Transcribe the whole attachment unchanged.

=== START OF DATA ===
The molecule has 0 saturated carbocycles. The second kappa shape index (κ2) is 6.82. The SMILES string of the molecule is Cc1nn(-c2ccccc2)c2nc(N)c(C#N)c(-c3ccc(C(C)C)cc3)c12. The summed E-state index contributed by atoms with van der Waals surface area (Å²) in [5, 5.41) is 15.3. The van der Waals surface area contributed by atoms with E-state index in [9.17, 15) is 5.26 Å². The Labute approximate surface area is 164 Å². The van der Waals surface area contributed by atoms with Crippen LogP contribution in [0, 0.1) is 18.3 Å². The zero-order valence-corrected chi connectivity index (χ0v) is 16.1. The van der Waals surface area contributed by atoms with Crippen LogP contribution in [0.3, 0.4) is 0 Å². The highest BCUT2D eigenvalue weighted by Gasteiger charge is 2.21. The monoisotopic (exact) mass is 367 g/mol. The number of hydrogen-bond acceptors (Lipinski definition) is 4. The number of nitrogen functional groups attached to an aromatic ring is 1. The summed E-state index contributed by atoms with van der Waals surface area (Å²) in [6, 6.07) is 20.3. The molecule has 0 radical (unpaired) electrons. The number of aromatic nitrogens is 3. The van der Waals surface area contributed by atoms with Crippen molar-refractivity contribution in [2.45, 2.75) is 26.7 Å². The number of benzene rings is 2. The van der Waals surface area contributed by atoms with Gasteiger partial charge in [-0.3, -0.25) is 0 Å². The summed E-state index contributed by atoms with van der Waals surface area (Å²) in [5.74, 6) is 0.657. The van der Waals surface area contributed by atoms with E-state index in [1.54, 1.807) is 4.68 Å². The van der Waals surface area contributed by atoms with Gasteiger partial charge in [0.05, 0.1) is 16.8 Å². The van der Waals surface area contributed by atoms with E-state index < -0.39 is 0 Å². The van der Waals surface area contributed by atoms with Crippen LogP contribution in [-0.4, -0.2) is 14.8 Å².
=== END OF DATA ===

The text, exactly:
The molecule has 0 saturated carbocycles. The second kappa shape index (κ2) is 6.82. The SMILES string of the molecule is Cc1nn(-c2ccccc2)c2nc(N)c(C#N)c(-c3ccc(C(C)C)cc3)c12. The summed E-state index contributed by atoms with van der Waals surface area (Å²) in [5, 5.41) is 15.3. The van der Waals surface area contributed by atoms with E-state index in [9.17, 15) is 5.26 Å². The Labute approximate surface area is 164 Å². The van der Waals surface area contributed by atoms with Crippen LogP contribution in [0, 0.1) is 18.3 Å². The zero-order valence-corrected chi connectivity index (χ0v) is 16.1. The van der Waals surface area contributed by atoms with Crippen LogP contribution in [0.3, 0.4) is 0 Å². The highest BCUT2D eigenvalue weighted by Gasteiger charge is 2.21. The monoisotopic (exact) mass is 367 g/mol. The number of hydrogen-bond acceptors (Lipinski definition) is 4. The number of nitrogen functional groups attached to an aromatic ring is 1. The summed E-state index contributed by atoms with van der Waals surface area (Å²) in [6, 6.07) is 20.3. The molecule has 0 radical (unpaired) electrons. The number of aromatic nitrogens is 3. The van der Waals surface area contributed by atoms with Crippen molar-refractivity contribution in [2.45, 2.75) is 26.7 Å². The number of benzene rings is 2. The van der Waals surface area contributed by atoms with Gasteiger partial charge in [-0.3, -0.25) is 0 Å². The summed E-state index contributed by atoms with van der Waals surface area (Å²) in [5.74, 6) is 0.657. The van der Waals surface area contributed by atoms with E-state index in [1.54, 1.807) is 4.68 Å². The van der Waals surface area contributed by atoms with Gasteiger partial charge in [0.05, 0.1) is 16.8 Å². The van der Waals surface area contributed by atoms with E-state index < -0.39 is 0 Å². The van der Waals surface area contributed by atoms with Crippen LogP contribution in [-0.4, -0.2) is 14.8 Å².